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The greatest hot hatch - Lancia Delta Integrale

Fri, 27 Feb 2009 00:00:00 -0800

By Glen Waddington

First Official Pictures

27 February 2009 12:00

As you may recall, there was a bit of a four-wheel drive thing going on in the 1980s. It was single-handedly started by Audi and copied by Porsche (959), Ford (Sierra XR4x4), VW (Rally Golf), even Citroën (BX GTi 4x4), all in the name of high-speed handling. Without them, and the rallying success story they ultimately spawned, there’d be no Subaru Impreza Turbo or Mitsubishi Lancer Evo today.

Lancia had a go, tentatively at first, with the Delta HF Turbo 4WD in 1986. But when the Integrale version arrived two years later, a legend was created. No four-wheel drive saloon is as much fun to drive, full stop. And that includes the Audi Coupé Quattro.

Today, British Lancia fans are in a bit of a quandary. After pulling out of the UK market in 1993, the Italian marque was due to return this year with the new Delta – until the economic downturn changed their minds. It’s a rebodied Fiat Bravo, undistinguished except by its odd styling. Engines, suspension, dashboard – they’re all Fiat. Those Lancia fans will think back to such past Lancia glories as the Aurelia and Flaminia of the 1950s and ’60s and want to weep – Lancia used to build cars as charismatic (and expensive) as Aston Martins. Nowadays the company clings on to survival, but at least it is clinging on.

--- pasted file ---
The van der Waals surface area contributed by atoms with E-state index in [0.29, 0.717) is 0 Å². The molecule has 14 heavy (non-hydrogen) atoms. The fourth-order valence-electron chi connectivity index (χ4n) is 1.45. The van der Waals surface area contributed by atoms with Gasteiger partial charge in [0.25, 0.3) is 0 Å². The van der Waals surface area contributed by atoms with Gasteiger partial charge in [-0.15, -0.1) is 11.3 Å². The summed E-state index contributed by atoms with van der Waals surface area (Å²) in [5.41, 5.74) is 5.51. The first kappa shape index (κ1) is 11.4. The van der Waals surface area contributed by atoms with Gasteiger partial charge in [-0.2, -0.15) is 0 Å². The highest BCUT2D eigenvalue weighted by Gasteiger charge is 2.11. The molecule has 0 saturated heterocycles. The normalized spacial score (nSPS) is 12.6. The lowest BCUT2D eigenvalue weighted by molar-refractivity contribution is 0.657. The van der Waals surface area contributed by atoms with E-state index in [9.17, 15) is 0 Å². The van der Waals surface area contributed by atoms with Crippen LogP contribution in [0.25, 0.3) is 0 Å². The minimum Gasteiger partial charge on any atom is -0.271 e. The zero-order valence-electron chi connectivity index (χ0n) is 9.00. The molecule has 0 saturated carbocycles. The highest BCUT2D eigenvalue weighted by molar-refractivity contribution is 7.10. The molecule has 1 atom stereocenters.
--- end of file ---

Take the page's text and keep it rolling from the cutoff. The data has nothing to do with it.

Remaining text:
Most of us won’t remember much about Lancia’s pre-Fiat glory days. What we do remember is that little square-edged hatchback from the late 1980s, the one that scored six successive World Rally Championships from 1987 to 1992, and thrilled a generation of hot-hatchers – and we’ll conveniently forget its roots in a 1979 Milanese designer shopping trolley, itself based on the floorpan and simple strut suspension of the Fiat Strada. You know, the one designed by computer, built by robots and ‘bought by morons’.

No moron ever bought an Integrale. You see, in the UK it wasn’t such an obvious choice, despite the performance promise of its 2.0-litre turbo engine and its four-wheel drive handling prowess. The thing was available only in left-hand drive, as if in a deliberate effort to keep it exclusive. But it’s worth getting over the shock of having to sit on the wrong side. This car was tailor-made for British B-roads.


By Glen Waddington